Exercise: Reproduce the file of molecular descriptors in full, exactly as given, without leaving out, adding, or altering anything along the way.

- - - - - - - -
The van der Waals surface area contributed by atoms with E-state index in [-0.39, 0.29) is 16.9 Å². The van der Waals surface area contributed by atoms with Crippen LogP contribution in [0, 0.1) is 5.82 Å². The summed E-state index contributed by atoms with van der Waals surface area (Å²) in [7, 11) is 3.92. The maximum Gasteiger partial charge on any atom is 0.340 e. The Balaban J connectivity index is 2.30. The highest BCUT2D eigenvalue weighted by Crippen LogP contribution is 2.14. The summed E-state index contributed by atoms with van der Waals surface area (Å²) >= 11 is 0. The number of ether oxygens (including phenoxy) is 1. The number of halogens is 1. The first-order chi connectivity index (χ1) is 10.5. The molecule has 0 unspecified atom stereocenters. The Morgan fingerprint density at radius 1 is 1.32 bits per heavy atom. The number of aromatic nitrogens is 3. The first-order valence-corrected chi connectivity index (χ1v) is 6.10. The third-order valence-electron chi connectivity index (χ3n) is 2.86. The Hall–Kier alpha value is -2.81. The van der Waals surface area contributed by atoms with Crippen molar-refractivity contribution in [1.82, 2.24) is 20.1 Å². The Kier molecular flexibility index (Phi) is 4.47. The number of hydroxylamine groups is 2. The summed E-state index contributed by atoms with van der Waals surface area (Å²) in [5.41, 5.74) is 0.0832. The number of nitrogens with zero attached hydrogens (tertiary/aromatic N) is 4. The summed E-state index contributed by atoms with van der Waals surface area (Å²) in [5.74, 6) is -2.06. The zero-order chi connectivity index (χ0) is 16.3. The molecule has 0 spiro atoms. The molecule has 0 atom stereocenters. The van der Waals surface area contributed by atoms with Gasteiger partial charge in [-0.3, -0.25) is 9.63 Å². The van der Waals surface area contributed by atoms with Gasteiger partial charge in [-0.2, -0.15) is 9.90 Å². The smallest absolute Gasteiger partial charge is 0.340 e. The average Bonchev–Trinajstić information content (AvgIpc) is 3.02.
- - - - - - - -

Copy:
The van der Waals surface area contributed by atoms with E-state index in [-0.39, 0.29) is 16.9 Å². The van der Waals surface area contributed by atoms with Crippen LogP contribution in [0, 0.1) is 5.82 Å². The summed E-state index contributed by atoms with van der Waals surface area (Å²) in [7, 11) is 3.92. The maximum Gasteiger partial charge on any atom is 0.340 e. The Balaban J connectivity index is 2.30. The highest BCUT2D eigenvalue weighted by Crippen LogP contribution is 2.14. The summed E-state index contributed by atoms with van der Waals surface area (Å²) >= 11 is 0. The number of ether oxygens (including phenoxy) is 1. The number of halogens is 1. The first-order chi connectivity index (χ1) is 10.5. The molecule has 0 unspecified atom stereocenters. The Morgan fingerprint density at radius 1 is 1.32 bits per heavy atom. The number of aromatic nitrogens is 3. The first-order valence-corrected chi connectivity index (χ1v) is 6.10. The third-order valence-electron chi connectivity index (χ3n) is 2.86. The Hall–Kier alpha value is -2.81. The van der Waals surface area contributed by atoms with Crippen molar-refractivity contribution in [1.82, 2.24) is 20.1 Å². The Kier molecular flexibility index (Phi) is 4.47. The number of hydroxylamine groups is 2. The summed E-state index contributed by atoms with van der Waals surface area (Å²) in [5.41, 5.74) is 0.0832. The number of nitrogens with zero attached hydrogens (tertiary/aromatic N) is 4. The summed E-state index contributed by atoms with van der Waals surface area (Å²) in [5.74, 6) is -2.06. The zero-order chi connectivity index (χ0) is 16.3. The molecule has 0 spiro atoms. The molecule has 0 atom stereocenters. The van der Waals surface area contributed by atoms with Gasteiger partial charge in [-0.3, -0.25) is 9.63 Å². The van der Waals surface area contributed by atoms with Gasteiger partial charge in [-0.2, -0.15) is 9.90 Å². The smallest absolute Gasteiger partial charge is 0.340 e. The average Bonchev–Trinajstić information content (AvgIpc) is 3.02.